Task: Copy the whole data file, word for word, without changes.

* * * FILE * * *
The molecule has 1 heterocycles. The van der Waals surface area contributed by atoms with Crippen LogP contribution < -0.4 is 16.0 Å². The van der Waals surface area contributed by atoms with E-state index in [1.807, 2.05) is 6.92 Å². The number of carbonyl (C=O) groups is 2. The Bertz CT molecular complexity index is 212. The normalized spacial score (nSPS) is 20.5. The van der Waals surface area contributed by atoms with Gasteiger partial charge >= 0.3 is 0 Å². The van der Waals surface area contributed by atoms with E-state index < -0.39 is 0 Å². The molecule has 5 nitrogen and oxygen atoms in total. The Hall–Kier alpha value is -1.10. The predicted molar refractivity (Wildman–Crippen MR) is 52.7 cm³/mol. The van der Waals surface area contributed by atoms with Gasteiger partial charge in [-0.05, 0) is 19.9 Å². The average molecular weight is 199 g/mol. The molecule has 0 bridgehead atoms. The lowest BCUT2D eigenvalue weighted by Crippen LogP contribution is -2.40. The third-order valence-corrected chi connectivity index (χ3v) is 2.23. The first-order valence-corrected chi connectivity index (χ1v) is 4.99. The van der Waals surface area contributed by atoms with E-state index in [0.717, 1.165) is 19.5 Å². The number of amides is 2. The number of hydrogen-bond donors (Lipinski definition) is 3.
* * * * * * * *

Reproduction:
The molecule has 1 heterocycles. The van der Waals surface area contributed by atoms with Crippen LogP contribution < -0.4 is 16.0 Å². The van der Waals surface area contributed by atoms with E-state index in [1.807, 2.05) is 6.92 Å². The number of carbonyl (C=O) groups is 2. The Bertz CT molecular complexity index is 212. The normalized spacial score (nSPS) is 20.5. The van der Waals surface area contributed by atoms with Gasteiger partial charge >= 0.3 is 0 Å². The van der Waals surface area contributed by atoms with E-state index < -0.39 is 0 Å². The molecule has 5 nitrogen and oxygen atoms in total. The Hall–Kier alpha value is -1.10. The predicted molar refractivity (Wildman–Crippen MR) is 52.7 cm³/mol. The van der Waals surface area contributed by atoms with Gasteiger partial charge in [-0.05, 0) is 19.9 Å². The average molecular weight is 199 g/mol. The molecule has 0 bridgehead atoms. The lowest BCUT2D eigenvalue weighted by Crippen LogP contribution is -2.40. The third-order valence-corrected chi connectivity index (χ3v) is 2.23. The first-order valence-corrected chi connectivity index (χ1v) is 4.99. The van der Waals surface area contributed by atoms with E-state index in [0.717, 1.165) is 19.5 Å². The number of amides is 2. The number of hydrogen-bond donors (Lipinski definition) is 3.